Whether false or true (disinformation or not), hate speech (abusive language against a particular group) attracts attention. Traditional media typically does not disseminate hate speech. The terms and conditions of many social media platforms also do not allow for hate speech and provide mechanisms for users to flag it. Nevertheless, since the problem of defining and moderating hate speech at the scale of worldwide digital platforms is difficult, much hate speech does get posted in social media platforms and then amplified via information filtering algorithms because it is so engaging.

Messages on social media platforms and actions in the real world are closely intertwined.[10] Hate speech, offensive speech, and messages inciting violence on digital platforms foment many harms in the physical world. Several recent instances of hateful violence, such as against the Rohingya minority in Myanmar in 2018 and the United States Capitol Building in 2021, have been traced back to social media.

18.2.4     Alternatives

You’ve seen how maximizing engagement leads to negative externalities in the form of real-world harms. But are there proven alternatives you could use in the machine learning algorithm running Upwe.com’s information retrieval system instead? Partly because there are few incentives to work on the problem among researchers within ‘big tech,’ and because researchers elsewhere do not have the ability to try out or implement any ideas that they may have, the development of alternatives has been few and far between.[11]

Nevertheless, as you develop the paradigm for Upwe.com, the following are a few concepts that you may include. You may want the platform to maximize the truth of the factual information that the user receives. You may want the platform to always return content from a diversity of perspectives and expose users to new relations with which they may form a diverse social network.[12] You may wish to maximize some longer-term enjoyment for the user that they themselves might not realize is appropriate for them at the moment; this paradigm is known as extrapolated volition. Such concepts may be pursued as pre-processing, during model training, or as post-processing, but they would be limited to only those that you yourself came up with.[13] A participatory value alignment process that includes members of marginalized groups would be even better to come up with all of the concepts you should include in Upwe.com’s paradigm.

Furthermore, you need to have transparency in the paradigm you adopt so that all members of society can understand it. Facts and factsheets (covered in Chapter 13) are useful for presenting the lower-level test results of individual machine learning models, but not so much for institutional trust (except as a means for trained auditors to certify a system). CP-nets (covered in Chapter 14) are understandable representations of values, but do not reach all the way back to the value system or paradigm. It is unclear how to document and report the paradigm itself, and is a topic you should experiment with as you work on Upwe.com.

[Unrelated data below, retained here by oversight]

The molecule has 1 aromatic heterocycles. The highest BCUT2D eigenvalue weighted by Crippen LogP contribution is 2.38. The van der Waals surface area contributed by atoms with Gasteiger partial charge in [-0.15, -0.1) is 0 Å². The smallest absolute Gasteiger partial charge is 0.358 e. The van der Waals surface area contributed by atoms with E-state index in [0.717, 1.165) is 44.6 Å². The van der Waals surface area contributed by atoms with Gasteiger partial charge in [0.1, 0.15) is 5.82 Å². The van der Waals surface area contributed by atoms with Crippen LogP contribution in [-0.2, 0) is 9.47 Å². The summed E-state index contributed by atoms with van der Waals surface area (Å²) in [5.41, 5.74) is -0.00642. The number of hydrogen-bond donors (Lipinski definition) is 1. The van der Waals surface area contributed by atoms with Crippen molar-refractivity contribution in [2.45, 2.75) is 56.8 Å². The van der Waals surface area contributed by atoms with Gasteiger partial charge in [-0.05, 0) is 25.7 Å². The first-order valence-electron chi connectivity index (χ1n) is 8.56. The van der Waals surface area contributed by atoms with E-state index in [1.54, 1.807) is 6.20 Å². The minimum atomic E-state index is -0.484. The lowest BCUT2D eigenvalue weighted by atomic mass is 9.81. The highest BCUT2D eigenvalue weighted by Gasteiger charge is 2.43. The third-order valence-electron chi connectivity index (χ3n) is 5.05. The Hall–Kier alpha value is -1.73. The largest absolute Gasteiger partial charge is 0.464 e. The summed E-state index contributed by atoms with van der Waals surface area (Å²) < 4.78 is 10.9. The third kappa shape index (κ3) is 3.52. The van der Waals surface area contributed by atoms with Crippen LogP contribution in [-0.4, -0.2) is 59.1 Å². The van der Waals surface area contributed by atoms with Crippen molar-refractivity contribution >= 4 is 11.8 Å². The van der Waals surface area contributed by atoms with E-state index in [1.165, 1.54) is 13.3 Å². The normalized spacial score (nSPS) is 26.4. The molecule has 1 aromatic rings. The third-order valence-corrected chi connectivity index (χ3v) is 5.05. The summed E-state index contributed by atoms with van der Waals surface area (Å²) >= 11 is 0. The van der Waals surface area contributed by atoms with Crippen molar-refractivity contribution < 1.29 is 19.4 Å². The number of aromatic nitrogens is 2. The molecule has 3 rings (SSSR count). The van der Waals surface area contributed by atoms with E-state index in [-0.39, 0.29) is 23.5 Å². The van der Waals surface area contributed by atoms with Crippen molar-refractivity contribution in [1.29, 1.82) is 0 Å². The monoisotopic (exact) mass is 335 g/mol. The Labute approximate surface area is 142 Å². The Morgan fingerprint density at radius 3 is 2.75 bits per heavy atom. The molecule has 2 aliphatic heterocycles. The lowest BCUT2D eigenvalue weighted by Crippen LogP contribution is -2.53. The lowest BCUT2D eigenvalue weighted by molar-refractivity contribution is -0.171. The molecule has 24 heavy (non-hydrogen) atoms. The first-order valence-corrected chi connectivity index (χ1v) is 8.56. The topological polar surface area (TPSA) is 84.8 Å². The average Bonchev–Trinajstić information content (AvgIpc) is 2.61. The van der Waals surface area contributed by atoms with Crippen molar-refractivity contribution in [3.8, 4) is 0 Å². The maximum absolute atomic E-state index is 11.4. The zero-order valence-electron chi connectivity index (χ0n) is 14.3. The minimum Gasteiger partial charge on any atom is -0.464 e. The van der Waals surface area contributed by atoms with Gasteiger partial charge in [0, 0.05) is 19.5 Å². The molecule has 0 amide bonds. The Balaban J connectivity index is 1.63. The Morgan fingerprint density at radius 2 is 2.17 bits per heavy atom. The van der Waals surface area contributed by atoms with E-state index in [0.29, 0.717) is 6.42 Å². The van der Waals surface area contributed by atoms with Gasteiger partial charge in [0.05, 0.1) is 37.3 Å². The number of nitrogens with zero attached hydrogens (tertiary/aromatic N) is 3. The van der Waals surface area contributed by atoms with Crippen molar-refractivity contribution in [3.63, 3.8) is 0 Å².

18.3       Taxes and Regulations

There are few incentives for existing, entrenched platforms to pursue paradigms different from engagement maximization in the capitalist world we live in. Upwe.com will find it very difficult to break in without other changes. Short of completely upending society to be more relational via structures such as village-level democracy and self-reliance promoted by Mahatma Gandhi or anarchism,[14] the primary ways to control the harms of maximizing engagement are through government-imposed taxes and regulation spurred by a change in societal norms.[15] The norms should value the wellbeing of all people above all else. Viewing machine learning for information filtering as an institution rather than an individual, it is not surprising that the people who support interventions for controlling the negative externalities of the systems are those who have strong trust in institutions.[16] Society may already be on a path to demanding greater control of digital media platforms.[17]

While building up and developing Upwe.com, you should take a page out of Henry Heinz’s playbook (remember from the preface that in addition to developing trustworthy processed food products, he lobbied for the passage of the Pure Food and Drug Act) and push for stronger regulations. Some possible regulations recommended by the Aspen Institute are:[18]

1.    High reach content disclosure. Companies must regularly report on the content, source, and reach of pieces of knowledge that receive high engagement on their platform.

2.    Content moderation disclosure. Companies must report the content moderation policies of their platform and provide examples of moderated content to qualified individuals.

3.    Ad transparency. Companies must regularly report key information about every ad that appears on their platform.

4.    Superspreader accountability. People who spread disinformation that leads to real-world negative consequences are penalized.

5.    Communications decency control on ads and recommendation systems. Make companies liable for hateful content that spreads on their platform due to the information filtering algorithm, even if it is an ad.

Many of these recommended regulations enforce transparency since it is a good way of building institutional trust. However, they do not provide governance on the paradigm underlying the platform because it is difficult to measure the paradigm. Nevertheless, they will control the paradigm to some extent. If social media platforms are deemed public utilities or common carriers, like telephone and electricity providers, then even more strict regulations are possible. Importantly, if you have designed Upwe.com to already be on the right side of regulations when they become binding, you will have a leg up on other platforms and might have a chance of being sustainable.